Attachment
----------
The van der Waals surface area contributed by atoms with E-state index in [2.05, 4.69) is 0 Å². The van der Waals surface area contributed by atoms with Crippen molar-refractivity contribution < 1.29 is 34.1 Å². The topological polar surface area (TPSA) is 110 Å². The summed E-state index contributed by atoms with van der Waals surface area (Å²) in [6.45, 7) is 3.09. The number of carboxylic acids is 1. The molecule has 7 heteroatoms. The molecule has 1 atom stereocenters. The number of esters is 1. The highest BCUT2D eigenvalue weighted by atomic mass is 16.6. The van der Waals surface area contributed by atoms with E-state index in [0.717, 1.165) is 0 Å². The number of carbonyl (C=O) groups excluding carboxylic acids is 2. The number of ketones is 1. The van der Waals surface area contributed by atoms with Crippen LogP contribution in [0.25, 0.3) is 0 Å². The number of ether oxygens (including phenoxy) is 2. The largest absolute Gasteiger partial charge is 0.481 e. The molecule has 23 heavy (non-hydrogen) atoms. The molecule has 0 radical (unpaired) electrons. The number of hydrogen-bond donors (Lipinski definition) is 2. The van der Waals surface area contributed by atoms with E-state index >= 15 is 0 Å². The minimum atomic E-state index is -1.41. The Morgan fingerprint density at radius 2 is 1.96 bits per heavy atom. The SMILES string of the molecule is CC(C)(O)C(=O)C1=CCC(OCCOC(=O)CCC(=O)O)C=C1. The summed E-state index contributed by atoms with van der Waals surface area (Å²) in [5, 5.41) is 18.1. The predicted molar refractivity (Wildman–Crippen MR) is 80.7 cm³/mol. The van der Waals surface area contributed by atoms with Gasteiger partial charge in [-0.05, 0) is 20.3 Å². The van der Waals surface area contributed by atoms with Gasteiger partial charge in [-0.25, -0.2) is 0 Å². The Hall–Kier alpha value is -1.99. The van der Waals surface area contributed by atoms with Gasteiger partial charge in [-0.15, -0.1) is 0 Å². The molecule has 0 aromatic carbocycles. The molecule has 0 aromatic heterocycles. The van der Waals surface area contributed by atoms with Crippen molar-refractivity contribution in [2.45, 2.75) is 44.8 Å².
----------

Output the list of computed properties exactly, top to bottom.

The van der Waals surface area contributed by atoms with E-state index in [2.05, 4.69) is 0 Å². The van der Waals surface area contributed by atoms with Crippen molar-refractivity contribution < 1.29 is 34.1 Å². The topological polar surface area (TPSA) is 110 Å². The summed E-state index contributed by atoms with van der Waals surface area (Å²) in [6.45, 7) is 3.09. The number of carboxylic acids is 1. The molecule has 7 heteroatoms. The molecule has 1 atom stereocenters. The number of esters is 1. The highest BCUT2D eigenvalue weighted by atomic mass is 16.6. The van der Waals surface area contributed by atoms with E-state index in [0.717, 1.165) is 0 Å². The number of carbonyl (C=O) groups excluding carboxylic acids is 2. The number of ketones is 1. The van der Waals surface area contributed by atoms with Crippen LogP contribution in [0.25, 0.3) is 0 Å². The number of ether oxygens (including phenoxy) is 2. The largest absolute Gasteiger partial charge is 0.481 e. The molecule has 23 heavy (non-hydrogen) atoms. The molecule has 0 radical (unpaired) electrons. The number of hydrogen-bond donors (Lipinski definition) is 2. The van der Waals surface area contributed by atoms with E-state index >= 15 is 0 Å². The minimum atomic E-state index is -1.41. The Morgan fingerprint density at radius 2 is 1.96 bits per heavy atom. The SMILES string of the molecule is CC(C)(O)C(=O)C1=CCC(OCCOC(=O)CCC(=O)O)C=C1. The summed E-state index contributed by atoms with van der Waals surface area (Å²) in [5, 5.41) is 18.1. The predicted molar refractivity (Wildman–Crippen MR) is 80.7 cm³/mol. The van der Waals surface area contributed by atoms with Gasteiger partial charge in [-0.05, 0) is 20.3 Å². The van der Waals surface area contributed by atoms with Gasteiger partial charge in [-0.25, -0.2) is 0 Å². The Hall–Kier alpha value is -1.99. The van der Waals surface area contributed by atoms with Gasteiger partial charge in [-0.15, -0.1) is 0 Å². The molecule has 0 aromatic carbocycles. The molecule has 0 aromatic heterocycles. The van der Waals surface area contributed by atoms with Crippen molar-refractivity contribution in [2.45, 2.75) is 44.8 Å².